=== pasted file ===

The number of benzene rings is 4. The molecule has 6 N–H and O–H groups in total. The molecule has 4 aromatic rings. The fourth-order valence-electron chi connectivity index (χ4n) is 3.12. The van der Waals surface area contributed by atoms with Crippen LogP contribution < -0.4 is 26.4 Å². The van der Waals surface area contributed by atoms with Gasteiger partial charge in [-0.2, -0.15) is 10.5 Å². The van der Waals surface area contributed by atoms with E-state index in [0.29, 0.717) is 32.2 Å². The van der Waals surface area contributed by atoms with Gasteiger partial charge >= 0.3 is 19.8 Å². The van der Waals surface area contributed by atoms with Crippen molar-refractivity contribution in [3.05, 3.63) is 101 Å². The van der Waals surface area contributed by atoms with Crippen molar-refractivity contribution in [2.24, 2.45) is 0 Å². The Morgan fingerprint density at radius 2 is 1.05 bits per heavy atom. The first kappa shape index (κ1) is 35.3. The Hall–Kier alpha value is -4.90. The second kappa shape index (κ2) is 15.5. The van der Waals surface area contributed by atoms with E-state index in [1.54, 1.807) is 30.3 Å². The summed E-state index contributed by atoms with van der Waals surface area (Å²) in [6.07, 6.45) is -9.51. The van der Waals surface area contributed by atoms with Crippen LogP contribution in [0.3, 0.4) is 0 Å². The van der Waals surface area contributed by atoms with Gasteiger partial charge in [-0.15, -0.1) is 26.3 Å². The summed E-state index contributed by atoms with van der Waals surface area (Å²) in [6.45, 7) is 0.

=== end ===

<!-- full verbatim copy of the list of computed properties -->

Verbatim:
The number of benzene rings is 4. The molecule has 6 N–H and O–H groups in total. The molecule has 4 aromatic rings. The fourth-order valence-electron chi connectivity index (χ4n) is 3.12. The van der Waals surface area contributed by atoms with Crippen LogP contribution < -0.4 is 26.4 Å². The van der Waals surface area contributed by atoms with Gasteiger partial charge in [-0.2, -0.15) is 10.5 Å². The van der Waals surface area contributed by atoms with E-state index in [0.29, 0.717) is 32.2 Å². The van der Waals surface area contributed by atoms with Gasteiger partial charge >= 0.3 is 19.8 Å². The van der Waals surface area contributed by atoms with Crippen molar-refractivity contribution in [3.05, 3.63) is 101 Å². The van der Waals surface area contributed by atoms with Crippen molar-refractivity contribution in [2.24, 2.45) is 0 Å². The Morgan fingerprint density at radius 2 is 1.05 bits per heavy atom. The first kappa shape index (κ1) is 35.3. The Hall–Kier alpha value is -4.90. The second kappa shape index (κ2) is 15.5. The van der Waals surface area contributed by atoms with E-state index in [1.54, 1.807) is 30.3 Å². The summed E-state index contributed by atoms with van der Waals surface area (Å²) in [6.07, 6.45) is -9.51. The van der Waals surface area contributed by atoms with Crippen LogP contribution in [0.3, 0.4) is 0 Å². The van der Waals surface area contributed by atoms with Gasteiger partial charge in [-0.15, -0.1) is 26.3 Å². The summed E-state index contributed by atoms with van der Waals surface area (Å²) in [6.45, 7) is 0.